At least 30 killed in bombings across Iraq in day of terror
BOMB attacks in Shi'ite areas of Baghdad and in northern Iraq killed more than 30 people today, following weeks of violence by Sunni Islamist insurgents determined to spark sectarian confrontation.
Tensions between minority Sunni Muslims and the Shi'ites who now lead Iraq are at their highest since U.S. troops pulled out in 2011, with relations coming under more pressure by the day from the largely sectarian conflict in neighbouring Syria.
A string of car bombings hit Shi'ite neighbourhoods across the Iraqi capital Baghdad on Wednesday evening, including one outside a cafe, killing at least 18 people, police said.
Earlier, 10 people were killed when two car bombs exploded near government buildings in the ethnically mixed oil city of Kirkuk.
"There were two bodies on the ground outside the building, people were shouting and it was a mess everywhere," said Rawaa Rahman, a government employee in Kirkuk who was wounded in the hand.
A suicide bomber on a motorcycle also blew himself up near a police patrol in northern Baghdad, killing at least two officers, while a roadside bomb killed a policeman in a town near Mosul, 390 km (240 miles) to the north, police and medical sources said.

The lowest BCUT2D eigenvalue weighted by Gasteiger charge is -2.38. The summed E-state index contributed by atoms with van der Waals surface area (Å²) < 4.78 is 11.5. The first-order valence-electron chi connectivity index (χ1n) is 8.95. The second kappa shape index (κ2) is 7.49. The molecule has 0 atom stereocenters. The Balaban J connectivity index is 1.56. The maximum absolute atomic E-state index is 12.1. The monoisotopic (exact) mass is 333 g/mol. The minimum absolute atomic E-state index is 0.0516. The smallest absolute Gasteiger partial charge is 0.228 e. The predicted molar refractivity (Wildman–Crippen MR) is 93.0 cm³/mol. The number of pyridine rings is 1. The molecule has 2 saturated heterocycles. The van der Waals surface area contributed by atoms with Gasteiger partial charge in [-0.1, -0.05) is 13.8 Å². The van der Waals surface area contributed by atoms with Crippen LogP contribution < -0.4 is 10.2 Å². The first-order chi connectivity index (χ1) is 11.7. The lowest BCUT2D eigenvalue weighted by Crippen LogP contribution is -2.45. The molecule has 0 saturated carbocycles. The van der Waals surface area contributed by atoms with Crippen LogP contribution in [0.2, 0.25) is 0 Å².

Relations between Iraq's Shi'ite, Sunni and ethnic Kurdish communities have come under growing strain since the last American troops left in December 2011.
The coalition government, split among Shi'ite, Sunni and Kurdish political blocs, is hobbled by disagreements about how to share power.
But the conflict in neighbouring Syria, where mostly Sunni rebels are trying to oust President Bashar al-Assad, has also put pressure on Iraq's delicate intercommunal balance.
Although violence is well below the height of sectarian slaughter in 2006-7, when tens of thousands were killed, Sunni Islamist insurgents now carry out attacks almost daily to try to undermine the Shi'ite-led government.
Al Qaeda's local wing, Islamic State of Iraq, and other Sunni insurgents are trying to use Syria's war to gain legitimacy and tap into frustrations among Iraqi Sunnis, hoping to regain ground they lost during their long battle with American troops.